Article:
When Richard Nixon declared his War on Drugs in 1971, his aim was to criminalize a distinct enemy: those hand-in-hand, flower-toting, big-grin smiling, cannabis consuming, consciousness-exploring anti-Vietnam War hippies of an anti-Nixonian persuasion. In order for the President to feel confident about his reelection chances in ’72, those political enemies of his had to be stymied.
If Nixon’s administration could criminalize the consumption of certain plants and chemicals, and enforce that criminalization with furious zeal, they thought that they just might be able to quell the increasingly influential voices of the New Left.
Enter Jack Cole. Cole was a young police officer in New Jersey at the time of Nixon’s proclamation. He was appointed to be an undercover narcotics agent in 1970, one of many patrol officers who became narcs when Nixon’s administration began to threaten pulling federal dollars to states that failed to meet quotas for drug arrests. But there were very few drugs or drug users in the officers’ suburban terrain.
So it was that Jersey’s narcs traversed tunnels and bridges to buy drugs in New York. They then worked to infiltrate groups of students, befriending them with charm and convincing hippie garb. Once they gained the trust of their supposed friends, they would suggest some after-class pot smoking. So it came to be that normally law-abiding students joined in cyphers with cops.
One tactic that Cole and countless other officers used to ensure that they could meet their high drug conviction quotas was to pass the Dutchie around in a circle, expecting that it would continue to be passed from person to person. From the law’s perspective, any physical exchange of any quantity of any variety of illicit drugs from one person’s hand to another’s was considered distribution. Forget money, the hallmark of any real-life drug deal. The simplest social sharing of drugs landed countless of otherwise innocent young people years in prison and a felony conviction.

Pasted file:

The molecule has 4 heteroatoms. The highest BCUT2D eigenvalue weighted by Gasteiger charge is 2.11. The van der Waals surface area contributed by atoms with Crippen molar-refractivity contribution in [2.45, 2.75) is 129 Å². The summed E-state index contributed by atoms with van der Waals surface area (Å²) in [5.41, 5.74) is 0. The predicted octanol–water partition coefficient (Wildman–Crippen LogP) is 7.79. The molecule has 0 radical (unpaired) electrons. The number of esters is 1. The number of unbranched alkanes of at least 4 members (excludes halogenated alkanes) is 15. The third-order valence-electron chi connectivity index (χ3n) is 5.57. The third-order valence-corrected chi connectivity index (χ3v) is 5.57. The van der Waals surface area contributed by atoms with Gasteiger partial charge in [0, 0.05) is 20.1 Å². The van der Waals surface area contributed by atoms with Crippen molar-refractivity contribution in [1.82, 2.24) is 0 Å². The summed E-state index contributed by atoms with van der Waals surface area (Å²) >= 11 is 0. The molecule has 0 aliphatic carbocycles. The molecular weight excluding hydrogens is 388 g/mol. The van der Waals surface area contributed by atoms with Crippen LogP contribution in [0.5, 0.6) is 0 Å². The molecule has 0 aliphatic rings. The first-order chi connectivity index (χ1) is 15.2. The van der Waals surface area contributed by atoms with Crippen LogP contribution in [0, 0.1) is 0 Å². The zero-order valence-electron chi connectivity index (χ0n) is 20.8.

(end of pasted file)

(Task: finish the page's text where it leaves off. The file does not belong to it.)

Lieutenant Jack Cole retired from law enforcement in 1991. In 2002, Cole found redemption, helping to found Law Enforcement Against Prohibition, a Medford-based non-profit comprised of former and current law enforcement and criminal justice officials who speak about the human rights catastrophes that have resulted from the War on Drugs.
Tufts Students for Sensible Drug Policy has been fortunate enough to host Cole for three presentations on the failures of drug prohibition. I have heard first-hand his stories about infiltrating, framing, and arresting young people. Cole is now one of the most influential and respected anti-prohibition activists in the US, and he has helped to usher in an era in which 52% of Americans support cannabis legalization, according to results from a Pew Research Center poll released last week.
But until last week, residents of Massachusetts, living in one of the most progressive pot states in the country, could still be prosecuted for cannabis distribution if caught sharing their decriminalized buds with friends under the same antiquated law that Cole used at the start of drug war hysteria. On Friday, though, the Supreme Judicial Court of Massachusetts ruled that sharing pot is not distribution, and thus no longer criminal. In two cases, argued and won by the ACLU, unwarranted police searches and arrests for cannabis possession of under an ounce proved to be illegal, even under the Commonwealth’s argument that “social sharing” is distribution, and therefore deserves to be punished with a two year prison sentence.
Thanks in large part to the changing public consensus surrounding the Drug War and cannabis prohibition, inspired by heroes like Jack Cole and a growing movement of like-minded activists, a formerly favorite tactic of thousands of narcotics agents has been effectively ruled useless in Massachusetts. The War on Drugs was initiated as the wars in Southeast Asia began to subside, and the drug war is the longest war in American history. Today, a new anti-war crusade is nearing its tipping point, fighting to dismantle systems of mass incarceration, international violence and terrorism, and suppression of mindfulness. Victory is not guaranteed, but we are winning.
Jonathan Green is a sophomore majoring in philosophy and American Studies. He can be reached at Jonathan.Green@tufts.edu.